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Tips for Swimming with Babies and Toddlers

For Mother’s Day yesterday, we went swimming with the girls—our second time in the pool since Jade’s birth.  Sunshine and Lily have been asking to go for several weeks, especially since they have new water wings and goggles.  On Wednesday, I figured eight weeks was a good time to introduce Jade to the pool, so we found our swimsuits, packed our bag, and headed to the pool for the evening swim.

Tips for swimming with babies and toddlers

We arrived during lane swimming/aquafit and had the kiddies’ pools to ourselves for the first half hour.  Getting everyone into the pool wasn’t hard. The girls put on their swimsuits in record time, took turns on the potty, stood in the shower and then headed for the water.

Jade has never fussed through bath time, so she relaxed pretty quickly in the pool.  I kept her in the smaller, warmer kiddies’ pool for most of the swim while my husband took the girls to the other pool to ride the slide and whirlpool.  Then he came back to take Jade for a few minutes so I could go sit in the hot tub. (Aaaaaah!  Such luxury after nine months of staying away from it!)

I enjoyed watching the girls playing in the pool. It seems like they gain confidence and skills every time we go to the pool.  Or maybe I’m just amazed I don’t have to hold them the whole time we’re in the water.  Lily still needs someone close to her in case she falls down, but Sunshine is getting rather fearless in the pool.  Jade fell asleep, so I ended up relaxing in the one pool while watching the girls play with my husband in the other pool.

Going swimming with babies and toddlers can be overwhelming at times.  I grew up in the water, so we’ve had all three of our girls at the pool at very young ages. If you want to get your little ones into the pool, here are my tips for swimming with babies and toddlers.

Tips for swimming with toddlers

Tips for Swimming with Babies and Toddlers

I do recommend swim lessons, especially if you aren’t completely comfortable in the water yourself.  Red Cross offers several parent and tot lessons that help parents help their children in the water.  I did the Duck level with Sunshine when she was ten months old and learned how to help her hold her breath to go under water.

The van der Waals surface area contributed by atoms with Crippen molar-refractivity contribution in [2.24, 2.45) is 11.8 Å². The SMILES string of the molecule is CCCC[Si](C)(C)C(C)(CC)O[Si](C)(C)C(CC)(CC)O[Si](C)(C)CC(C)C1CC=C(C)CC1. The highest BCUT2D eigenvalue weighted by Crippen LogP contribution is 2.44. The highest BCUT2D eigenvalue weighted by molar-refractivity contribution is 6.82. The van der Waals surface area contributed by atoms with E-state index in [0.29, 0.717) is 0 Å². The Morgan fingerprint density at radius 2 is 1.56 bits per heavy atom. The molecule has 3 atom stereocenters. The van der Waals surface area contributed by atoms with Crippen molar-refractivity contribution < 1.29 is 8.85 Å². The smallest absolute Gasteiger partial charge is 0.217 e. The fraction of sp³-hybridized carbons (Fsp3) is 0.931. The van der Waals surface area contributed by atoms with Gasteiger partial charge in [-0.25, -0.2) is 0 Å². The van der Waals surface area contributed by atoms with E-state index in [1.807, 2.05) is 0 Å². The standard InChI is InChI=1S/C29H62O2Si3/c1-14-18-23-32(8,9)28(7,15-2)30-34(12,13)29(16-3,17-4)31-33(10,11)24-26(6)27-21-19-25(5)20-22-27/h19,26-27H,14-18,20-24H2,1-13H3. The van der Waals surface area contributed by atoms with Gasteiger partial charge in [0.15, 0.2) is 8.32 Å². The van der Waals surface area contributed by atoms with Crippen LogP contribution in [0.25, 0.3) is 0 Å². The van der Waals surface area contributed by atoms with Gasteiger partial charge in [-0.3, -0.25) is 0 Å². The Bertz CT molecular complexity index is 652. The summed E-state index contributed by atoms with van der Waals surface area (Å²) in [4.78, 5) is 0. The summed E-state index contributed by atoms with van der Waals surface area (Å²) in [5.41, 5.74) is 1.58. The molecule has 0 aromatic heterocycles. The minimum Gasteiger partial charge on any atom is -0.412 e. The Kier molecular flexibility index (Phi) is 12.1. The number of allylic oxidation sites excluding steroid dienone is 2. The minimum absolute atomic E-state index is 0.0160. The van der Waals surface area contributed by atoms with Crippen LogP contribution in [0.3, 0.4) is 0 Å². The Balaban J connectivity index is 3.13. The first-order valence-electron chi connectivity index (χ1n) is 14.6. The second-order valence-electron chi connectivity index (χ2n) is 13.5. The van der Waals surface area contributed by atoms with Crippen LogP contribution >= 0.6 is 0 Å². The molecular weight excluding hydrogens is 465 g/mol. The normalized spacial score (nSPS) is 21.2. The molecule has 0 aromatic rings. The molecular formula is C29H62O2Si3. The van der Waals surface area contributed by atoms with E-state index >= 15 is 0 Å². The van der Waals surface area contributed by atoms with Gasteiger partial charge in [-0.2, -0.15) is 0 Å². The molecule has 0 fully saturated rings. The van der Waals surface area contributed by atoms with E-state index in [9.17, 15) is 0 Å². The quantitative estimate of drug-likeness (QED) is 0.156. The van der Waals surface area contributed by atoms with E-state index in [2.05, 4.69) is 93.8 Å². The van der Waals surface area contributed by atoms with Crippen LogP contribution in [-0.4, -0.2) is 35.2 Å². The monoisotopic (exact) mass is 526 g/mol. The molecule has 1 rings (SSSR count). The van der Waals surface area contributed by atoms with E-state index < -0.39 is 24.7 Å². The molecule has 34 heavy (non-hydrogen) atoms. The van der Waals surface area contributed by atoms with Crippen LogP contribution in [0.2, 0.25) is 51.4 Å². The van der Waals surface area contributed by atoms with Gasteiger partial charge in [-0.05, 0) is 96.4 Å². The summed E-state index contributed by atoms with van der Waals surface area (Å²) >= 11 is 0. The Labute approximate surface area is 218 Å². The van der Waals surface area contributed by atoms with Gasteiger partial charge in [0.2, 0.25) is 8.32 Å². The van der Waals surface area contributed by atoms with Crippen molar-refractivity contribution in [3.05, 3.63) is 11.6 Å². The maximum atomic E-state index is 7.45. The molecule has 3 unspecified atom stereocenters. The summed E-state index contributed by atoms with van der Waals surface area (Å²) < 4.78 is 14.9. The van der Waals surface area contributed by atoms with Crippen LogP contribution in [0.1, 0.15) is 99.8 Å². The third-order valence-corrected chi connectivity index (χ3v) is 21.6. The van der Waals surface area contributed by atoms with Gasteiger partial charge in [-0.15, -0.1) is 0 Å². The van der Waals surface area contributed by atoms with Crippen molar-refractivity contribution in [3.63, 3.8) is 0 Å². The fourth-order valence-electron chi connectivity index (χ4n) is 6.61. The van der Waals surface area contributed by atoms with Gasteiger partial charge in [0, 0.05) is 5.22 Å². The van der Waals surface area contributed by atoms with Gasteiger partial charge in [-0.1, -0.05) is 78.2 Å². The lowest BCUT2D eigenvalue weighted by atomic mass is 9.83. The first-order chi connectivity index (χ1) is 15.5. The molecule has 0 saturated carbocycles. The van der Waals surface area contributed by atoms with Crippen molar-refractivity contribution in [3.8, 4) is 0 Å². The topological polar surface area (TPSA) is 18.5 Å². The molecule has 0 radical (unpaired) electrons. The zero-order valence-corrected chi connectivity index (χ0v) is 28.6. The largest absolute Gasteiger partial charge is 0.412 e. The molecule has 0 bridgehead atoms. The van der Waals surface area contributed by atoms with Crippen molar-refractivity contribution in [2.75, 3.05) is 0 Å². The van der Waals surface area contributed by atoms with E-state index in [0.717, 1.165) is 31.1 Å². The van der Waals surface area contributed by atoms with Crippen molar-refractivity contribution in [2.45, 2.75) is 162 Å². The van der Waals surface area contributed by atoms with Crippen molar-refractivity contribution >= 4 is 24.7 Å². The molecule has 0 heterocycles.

With multiple children, swim lessons help you get the kids into the water without having to help them all.  When Lily was young, Sunshine did lessons and I played with Lily.

Developing a pool routine takes some time too.  As I mentioned, getting into the pool wasn’t hard. Getting all of us showered and dressed afterwards was a bit more complicated.  The girls need help washing their hair (something I insist on at the pool, because chlorine is hard on hair) and often need help pulling on clothes when they are wet.  I had to hold Jade and try to shower us both off.  With my husband there, we managed to juggle it. If you have a baby, I recommend going swimming with your partner or another mom who can help.

If your city has multiple pools, try the different pools.  We go to three pools here in Victoria regularly (and tried a new pool yesterday). Each has different things we like or dislike.  The pools also have family change rooms and ladies’ change rooms.  Family change rooms work better when we’re all together or when the kids are little (they can’t run away). The ladies’ change rooms often have a playpen and change table, which is convenient if I’m by myself.  Be willing to experiment with location and routine until you find something that works for you.

Things to take to the pool:

  • We also use a baby flotation device. It gives Jade a bit more space to play at the pool and splash around. I can have one hand on her flotation device and another hand to catch Sunshine or Lily when they come down the slide.
  • If you go swimming regularly, buying cloth swim diapers will save you money.
  • I really like one-piece swimsuits with sleeves and shorts for all of our girls; I find they fit better (and stay on better) at the pool, and cover up more if we’re at the beach.
  • My mom recommends waiting until kids are comfortable putting their faces in the water before letting them use goggles. After that, I’ve found that goggles encourage them to swim underwater.

Do you take your children swimming regularly?  At what age did they start lessons?  Do you have tips for swimming with babies and toddlers?

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